Iowa lawmakers make time to talk to area residents before heading back to Des Moines
Special to Mt. Pleasant News
Iowa lawmakers are popular right now. The question is how to stay that way.
At a forum hosted Thursday by the Mt. Pleasant Area Chamber Alliance, Rep. Dave Heaton, R-Mt. Pleasant, told the 30-plus people in attendance that a recent survey showing 60 percent approval for state lawmakers is evidence that Iowa residents appreciate the bipartisanship at the Capitol in 2013.
“We had … what I think probably was one of the most productive sessions we’ve ever had,” said Heaton, who was joined at the forum in the Mt. Pleasant Civic Center by Sen. Rich Taylor, D-Mt. Pleasant.
The end result: A balanced budget, one of the nation’s strongest economies, and a forecasted surplus of $694 million in the coming year.
Of course, maintaining momentum in 2014 may be tough. Democrats will try to chip at support for incumbent Republican Governor Terry Branstad ahead of the November general election, and the legislature must address several spending increases in areas such as education, child wellness and mental health that were built into previous budgets.
There is also the matter of an $80 million cut in federal Medicaid reimbursement, a rare unhappy consequence of the improving economy.
“Most of it (the surplus) is already spoken for,” Heaton said, “which is going to make the negotiations for the budget either simple or very difficult.”
As Chairman of the Health and Human Services Appropriations Subcommittee, Heaton’s budget priorities hit heavily on mental health and related topics. He hopes to find dollars to pay for respite time for parents of autistic children and to train emergency management personnel as mental health crisis intervention teams. He also mentioned the need to fund supported work programs that employ the developmentally disabled and to find some means of keeping recently graduated physician assistants and nurse practitioners in the state.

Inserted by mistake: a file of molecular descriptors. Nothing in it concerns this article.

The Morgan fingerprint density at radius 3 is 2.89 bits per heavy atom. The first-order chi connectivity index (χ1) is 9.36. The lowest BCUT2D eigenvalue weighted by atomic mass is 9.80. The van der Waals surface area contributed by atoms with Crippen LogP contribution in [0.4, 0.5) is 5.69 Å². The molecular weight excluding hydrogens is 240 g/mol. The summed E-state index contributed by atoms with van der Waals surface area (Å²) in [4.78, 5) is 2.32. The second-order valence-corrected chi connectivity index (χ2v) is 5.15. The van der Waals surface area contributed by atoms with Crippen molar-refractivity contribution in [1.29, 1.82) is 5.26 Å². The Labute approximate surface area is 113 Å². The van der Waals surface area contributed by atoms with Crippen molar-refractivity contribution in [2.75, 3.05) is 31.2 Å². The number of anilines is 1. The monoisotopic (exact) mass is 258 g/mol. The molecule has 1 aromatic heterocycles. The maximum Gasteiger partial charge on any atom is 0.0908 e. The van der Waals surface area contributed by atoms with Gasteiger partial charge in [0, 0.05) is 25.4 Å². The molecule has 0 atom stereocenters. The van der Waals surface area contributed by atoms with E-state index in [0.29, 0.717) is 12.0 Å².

Ultimately, though, the Republican caucus will “stand by our principles that we will not spend any more money than we taken in,” Heaton said.
Thursday’s forum actually took place at Taylor’s request. The senator asked the Chamber Alliance to schedule the event so that he could hear from constituents before heading to Des Moines.
Entering his second session, Taylor said his priority in 2014 would be “the economic and educational security of the middle class families of my area.”
For one, Taylor wants to secure additional money for early childhood education and ensure last year’s appropriation is distributed in full. He also hopes to shore up aging infrastructure and to hold tuition steady at the state’s three regent universities.
As is the norm with Chamber-sponsored events, taxes were part of the discussion. Coming on the heels of major commercial property tax reform in 2013, Taylor said any additional relief should be “oriented toward Main Street businesses” and homeowners on fixed incomes. He is preparing legislation that would freeze property taxes for seniors and also discussed a residential TIF (tax increment financing) bill. The program would resemble commercial TIF, which allows cities to capture increased property tax revenue from new development and direct it toward infrastructure improvements or financial incentives.
In a proposal of particular interest in Mt. Pleasant, Taylor hopes space at the Mt. Pleasant Correctional Facility that came available when the women’s prison was shutdown can be reused by the Mental Health Institute.
As Taylor was hoping, several audience members rose to address the lawmakers. Among them was first-year Mt. Pleasant Community School District Superintendent Mike Wells, who started by thanking Taylor and Heaton for the so-called supplemental weighting program, which will provide $250,000 to the district this year, and a recent early childhood literacy allocation worth $28,000 more.
Wells then asked that legislators craft a new transportation funding system for schools that accounts for geographic differences among districts. Mt. Pleasant spends as much as three times more than some districts in the state simply getting students to class, he said.
A new approach should have the goal of “creating equity to the money that actually goes to educating kids,” Wells said.
The 2014 Iowa Legislative Session convenes Monday, Jan. 13.